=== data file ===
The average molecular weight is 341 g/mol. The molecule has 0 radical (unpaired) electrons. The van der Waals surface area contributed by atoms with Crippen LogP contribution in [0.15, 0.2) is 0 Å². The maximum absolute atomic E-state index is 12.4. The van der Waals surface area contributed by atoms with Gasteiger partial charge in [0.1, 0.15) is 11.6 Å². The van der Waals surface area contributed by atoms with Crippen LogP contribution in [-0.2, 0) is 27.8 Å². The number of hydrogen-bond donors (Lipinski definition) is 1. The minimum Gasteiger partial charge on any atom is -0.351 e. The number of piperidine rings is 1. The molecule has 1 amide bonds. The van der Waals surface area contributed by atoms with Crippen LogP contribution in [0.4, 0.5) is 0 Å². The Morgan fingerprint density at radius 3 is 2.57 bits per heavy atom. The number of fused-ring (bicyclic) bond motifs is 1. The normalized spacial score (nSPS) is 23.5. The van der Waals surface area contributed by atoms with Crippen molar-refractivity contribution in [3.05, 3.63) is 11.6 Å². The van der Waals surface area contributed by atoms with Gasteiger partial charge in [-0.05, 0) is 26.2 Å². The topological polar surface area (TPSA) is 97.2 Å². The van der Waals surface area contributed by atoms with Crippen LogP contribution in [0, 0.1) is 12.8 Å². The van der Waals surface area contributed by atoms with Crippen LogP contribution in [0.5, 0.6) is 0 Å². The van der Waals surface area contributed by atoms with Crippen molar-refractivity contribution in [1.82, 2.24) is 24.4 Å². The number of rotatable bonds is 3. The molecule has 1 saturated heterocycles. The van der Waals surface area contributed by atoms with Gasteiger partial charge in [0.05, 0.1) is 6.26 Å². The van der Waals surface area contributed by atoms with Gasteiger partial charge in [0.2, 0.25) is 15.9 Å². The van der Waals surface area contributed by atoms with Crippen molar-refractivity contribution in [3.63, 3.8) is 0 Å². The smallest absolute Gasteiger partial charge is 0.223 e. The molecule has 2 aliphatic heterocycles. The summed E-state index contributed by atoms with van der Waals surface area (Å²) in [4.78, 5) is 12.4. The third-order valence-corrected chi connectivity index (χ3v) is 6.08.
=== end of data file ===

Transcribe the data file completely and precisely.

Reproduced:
The average molecular weight is 341 g/mol. The molecule has 0 radical (unpaired) electrons. The van der Waals surface area contributed by atoms with Crippen LogP contribution in [0.15, 0.2) is 0 Å². The maximum absolute atomic E-state index is 12.4. The van der Waals surface area contributed by atoms with Gasteiger partial charge in [0.1, 0.15) is 11.6 Å². The van der Waals surface area contributed by atoms with Crippen LogP contribution in [-0.2, 0) is 27.8 Å². The number of hydrogen-bond donors (Lipinski definition) is 1. The minimum Gasteiger partial charge on any atom is -0.351 e. The number of piperidine rings is 1. The molecule has 1 amide bonds. The van der Waals surface area contributed by atoms with Crippen LogP contribution in [0.4, 0.5) is 0 Å². The Morgan fingerprint density at radius 3 is 2.57 bits per heavy atom. The number of fused-ring (bicyclic) bond motifs is 1. The normalized spacial score (nSPS) is 23.5. The van der Waals surface area contributed by atoms with Crippen molar-refractivity contribution in [3.05, 3.63) is 11.6 Å². The van der Waals surface area contributed by atoms with Gasteiger partial charge in [-0.05, 0) is 26.2 Å². The topological polar surface area (TPSA) is 97.2 Å². The van der Waals surface area contributed by atoms with Crippen LogP contribution in [0, 0.1) is 12.8 Å². The van der Waals surface area contributed by atoms with Crippen LogP contribution in [0.5, 0.6) is 0 Å². The van der Waals surface area contributed by atoms with Crippen molar-refractivity contribution in [1.82, 2.24) is 24.4 Å². The number of rotatable bonds is 3. The molecule has 1 saturated heterocycles. The van der Waals surface area contributed by atoms with Gasteiger partial charge in [0.05, 0.1) is 6.26 Å². The van der Waals surface area contributed by atoms with Gasteiger partial charge in [0.2, 0.25) is 15.9 Å². The van der Waals surface area contributed by atoms with Crippen molar-refractivity contribution in [3.63, 3.8) is 0 Å². The smallest absolute Gasteiger partial charge is 0.223 e. The molecule has 2 aliphatic heterocycles. The summed E-state index contributed by atoms with van der Waals surface area (Å²) in [4.78, 5) is 12.4. The third-order valence-corrected chi connectivity index (χ3v) is 6.08.